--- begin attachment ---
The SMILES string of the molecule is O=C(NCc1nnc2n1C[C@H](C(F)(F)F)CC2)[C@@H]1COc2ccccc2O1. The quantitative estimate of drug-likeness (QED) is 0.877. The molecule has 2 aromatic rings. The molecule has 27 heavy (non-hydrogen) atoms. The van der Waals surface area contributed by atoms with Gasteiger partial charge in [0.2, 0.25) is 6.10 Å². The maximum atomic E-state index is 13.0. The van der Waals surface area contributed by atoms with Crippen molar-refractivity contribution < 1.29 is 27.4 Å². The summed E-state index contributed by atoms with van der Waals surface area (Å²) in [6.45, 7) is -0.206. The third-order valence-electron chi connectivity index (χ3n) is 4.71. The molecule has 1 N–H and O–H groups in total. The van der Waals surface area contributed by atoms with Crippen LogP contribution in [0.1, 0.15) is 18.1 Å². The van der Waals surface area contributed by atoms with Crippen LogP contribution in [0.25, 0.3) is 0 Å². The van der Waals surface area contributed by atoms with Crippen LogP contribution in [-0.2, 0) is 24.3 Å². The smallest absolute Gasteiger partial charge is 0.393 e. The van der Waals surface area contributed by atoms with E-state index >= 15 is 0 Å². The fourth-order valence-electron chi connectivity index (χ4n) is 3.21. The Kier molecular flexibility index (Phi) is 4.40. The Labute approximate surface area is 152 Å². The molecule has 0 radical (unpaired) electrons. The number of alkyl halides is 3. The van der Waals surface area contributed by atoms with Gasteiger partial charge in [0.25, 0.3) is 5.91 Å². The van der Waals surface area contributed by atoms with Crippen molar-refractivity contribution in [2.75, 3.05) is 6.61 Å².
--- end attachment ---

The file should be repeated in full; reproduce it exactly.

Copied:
The SMILES string of the molecule is O=C(NCc1nnc2n1C[C@H](C(F)(F)F)CC2)[C@@H]1COc2ccccc2O1. The quantitative estimate of drug-likeness (QED) is 0.877. The molecule has 2 aromatic rings. The molecule has 27 heavy (non-hydrogen) atoms. The van der Waals surface area contributed by atoms with Gasteiger partial charge in [0.2, 0.25) is 6.10 Å². The maximum atomic E-state index is 13.0. The van der Waals surface area contributed by atoms with Crippen molar-refractivity contribution < 1.29 is 27.4 Å². The summed E-state index contributed by atoms with van der Waals surface area (Å²) in [6.45, 7) is -0.206. The third-order valence-electron chi connectivity index (χ3n) is 4.71. The molecule has 1 N–H and O–H groups in total. The van der Waals surface area contributed by atoms with Crippen LogP contribution in [0.1, 0.15) is 18.1 Å². The van der Waals surface area contributed by atoms with Crippen LogP contribution in [0.25, 0.3) is 0 Å². The van der Waals surface area contributed by atoms with Crippen LogP contribution in [-0.2, 0) is 24.3 Å². The smallest absolute Gasteiger partial charge is 0.393 e. The van der Waals surface area contributed by atoms with E-state index >= 15 is 0 Å². The fourth-order valence-electron chi connectivity index (χ4n) is 3.21. The Kier molecular flexibility index (Phi) is 4.40. The Labute approximate surface area is 152 Å². The molecule has 0 radical (unpaired) electrons. The number of alkyl halides is 3. The van der Waals surface area contributed by atoms with Gasteiger partial charge in [0.25, 0.3) is 5.91 Å². The van der Waals surface area contributed by atoms with Crippen molar-refractivity contribution in [2.75, 3.05) is 6.61 Å².